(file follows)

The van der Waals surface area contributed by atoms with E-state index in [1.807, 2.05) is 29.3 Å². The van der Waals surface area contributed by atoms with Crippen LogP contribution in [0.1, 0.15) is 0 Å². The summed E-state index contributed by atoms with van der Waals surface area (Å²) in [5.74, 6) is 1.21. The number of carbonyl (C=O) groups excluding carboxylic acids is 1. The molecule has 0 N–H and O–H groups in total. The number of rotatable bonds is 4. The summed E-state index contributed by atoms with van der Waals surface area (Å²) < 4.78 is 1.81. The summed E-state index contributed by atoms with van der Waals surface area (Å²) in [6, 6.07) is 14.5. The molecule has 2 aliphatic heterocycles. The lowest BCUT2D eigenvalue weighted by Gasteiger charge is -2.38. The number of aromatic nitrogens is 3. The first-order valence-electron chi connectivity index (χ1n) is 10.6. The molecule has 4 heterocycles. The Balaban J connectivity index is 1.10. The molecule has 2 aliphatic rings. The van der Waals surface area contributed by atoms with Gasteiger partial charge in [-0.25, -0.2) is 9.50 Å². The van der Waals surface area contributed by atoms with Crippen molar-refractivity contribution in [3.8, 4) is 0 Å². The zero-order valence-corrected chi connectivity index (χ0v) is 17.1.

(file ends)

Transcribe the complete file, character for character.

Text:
The van der Waals surface area contributed by atoms with E-state index in [1.807, 2.05) is 29.3 Å². The van der Waals surface area contributed by atoms with Crippen LogP contribution in [0.1, 0.15) is 0 Å². The summed E-state index contributed by atoms with van der Waals surface area (Å²) in [5.74, 6) is 1.21. The number of carbonyl (C=O) groups excluding carboxylic acids is 1. The molecule has 0 N–H and O–H groups in total. The number of rotatable bonds is 4. The summed E-state index contributed by atoms with van der Waals surface area (Å²) < 4.78 is 1.81. The summed E-state index contributed by atoms with van der Waals surface area (Å²) in [6, 6.07) is 14.5. The molecule has 2 aliphatic heterocycles. The lowest BCUT2D eigenvalue weighted by Gasteiger charge is -2.38. The number of aromatic nitrogens is 3. The first-order valence-electron chi connectivity index (χ1n) is 10.6. The molecule has 4 heterocycles. The Balaban J connectivity index is 1.10. The molecule has 2 aliphatic rings. The van der Waals surface area contributed by atoms with Gasteiger partial charge in [-0.25, -0.2) is 9.50 Å². The van der Waals surface area contributed by atoms with Crippen molar-refractivity contribution in [3.8, 4) is 0 Å². The zero-order valence-corrected chi connectivity index (χ0v) is 17.1.